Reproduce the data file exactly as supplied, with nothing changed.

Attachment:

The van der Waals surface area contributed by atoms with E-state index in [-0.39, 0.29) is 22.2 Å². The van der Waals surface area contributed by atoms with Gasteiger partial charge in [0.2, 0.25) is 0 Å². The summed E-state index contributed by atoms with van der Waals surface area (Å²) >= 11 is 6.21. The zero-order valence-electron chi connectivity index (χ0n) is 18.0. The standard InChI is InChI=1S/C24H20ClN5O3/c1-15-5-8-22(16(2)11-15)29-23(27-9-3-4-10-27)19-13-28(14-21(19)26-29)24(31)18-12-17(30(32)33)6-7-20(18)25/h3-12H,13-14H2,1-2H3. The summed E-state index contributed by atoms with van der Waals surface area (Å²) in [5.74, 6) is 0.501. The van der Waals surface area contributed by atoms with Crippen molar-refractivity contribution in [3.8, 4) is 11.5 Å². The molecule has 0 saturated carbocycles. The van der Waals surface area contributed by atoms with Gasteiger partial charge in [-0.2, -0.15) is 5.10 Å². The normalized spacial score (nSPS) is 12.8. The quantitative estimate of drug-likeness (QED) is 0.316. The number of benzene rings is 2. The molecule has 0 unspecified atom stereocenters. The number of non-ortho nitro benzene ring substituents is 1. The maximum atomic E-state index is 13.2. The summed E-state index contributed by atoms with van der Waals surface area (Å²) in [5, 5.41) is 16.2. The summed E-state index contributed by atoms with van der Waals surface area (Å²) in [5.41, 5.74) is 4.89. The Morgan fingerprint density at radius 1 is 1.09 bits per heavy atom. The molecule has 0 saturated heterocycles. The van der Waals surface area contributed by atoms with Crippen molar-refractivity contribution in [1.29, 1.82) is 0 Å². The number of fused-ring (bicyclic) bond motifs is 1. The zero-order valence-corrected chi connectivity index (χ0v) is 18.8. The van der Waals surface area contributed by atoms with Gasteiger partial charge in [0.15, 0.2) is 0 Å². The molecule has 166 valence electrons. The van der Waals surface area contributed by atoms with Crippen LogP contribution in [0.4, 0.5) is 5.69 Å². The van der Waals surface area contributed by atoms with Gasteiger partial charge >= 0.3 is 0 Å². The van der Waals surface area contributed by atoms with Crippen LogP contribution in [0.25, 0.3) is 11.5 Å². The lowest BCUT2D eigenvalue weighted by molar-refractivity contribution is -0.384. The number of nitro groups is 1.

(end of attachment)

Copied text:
The van der Waals surface area contributed by atoms with E-state index in [-0.39, 0.29) is 22.2 Å². The van der Waals surface area contributed by atoms with Gasteiger partial charge in [0.2, 0.25) is 0 Å². The summed E-state index contributed by atoms with van der Waals surface area (Å²) >= 11 is 6.21. The zero-order valence-electron chi connectivity index (χ0n) is 18.0. The standard InChI is InChI=1S/C24H20ClN5O3/c1-15-5-8-22(16(2)11-15)29-23(27-9-3-4-10-27)19-13-28(14-21(19)26-29)24(31)18-12-17(30(32)33)6-7-20(18)25/h3-12H,13-14H2,1-2H3. The summed E-state index contributed by atoms with van der Waals surface area (Å²) in [5.74, 6) is 0.501. The van der Waals surface area contributed by atoms with Crippen molar-refractivity contribution in [3.8, 4) is 11.5 Å². The molecule has 0 saturated carbocycles. The van der Waals surface area contributed by atoms with Gasteiger partial charge in [-0.2, -0.15) is 5.10 Å². The normalized spacial score (nSPS) is 12.8. The quantitative estimate of drug-likeness (QED) is 0.316. The number of benzene rings is 2. The molecule has 0 unspecified atom stereocenters. The number of non-ortho nitro benzene ring substituents is 1. The maximum atomic E-state index is 13.2. The summed E-state index contributed by atoms with van der Waals surface area (Å²) in [5, 5.41) is 16.2. The summed E-state index contributed by atoms with van der Waals surface area (Å²) in [5.41, 5.74) is 4.89. The Morgan fingerprint density at radius 1 is 1.09 bits per heavy atom. The molecule has 0 saturated heterocycles. The van der Waals surface area contributed by atoms with Crippen molar-refractivity contribution in [1.29, 1.82) is 0 Å². The number of fused-ring (bicyclic) bond motifs is 1. The zero-order valence-corrected chi connectivity index (χ0v) is 18.8. The van der Waals surface area contributed by atoms with Gasteiger partial charge in [0.15, 0.2) is 0 Å². The molecule has 166 valence electrons. The van der Waals surface area contributed by atoms with Crippen LogP contribution in [0.4, 0.5) is 5.69 Å². The van der Waals surface area contributed by atoms with Gasteiger partial charge >= 0.3 is 0 Å². The van der Waals surface area contributed by atoms with Crippen LogP contribution in [0.25, 0.3) is 11.5 Å². The lowest BCUT2D eigenvalue weighted by molar-refractivity contribution is -0.384. The number of nitro groups is 1.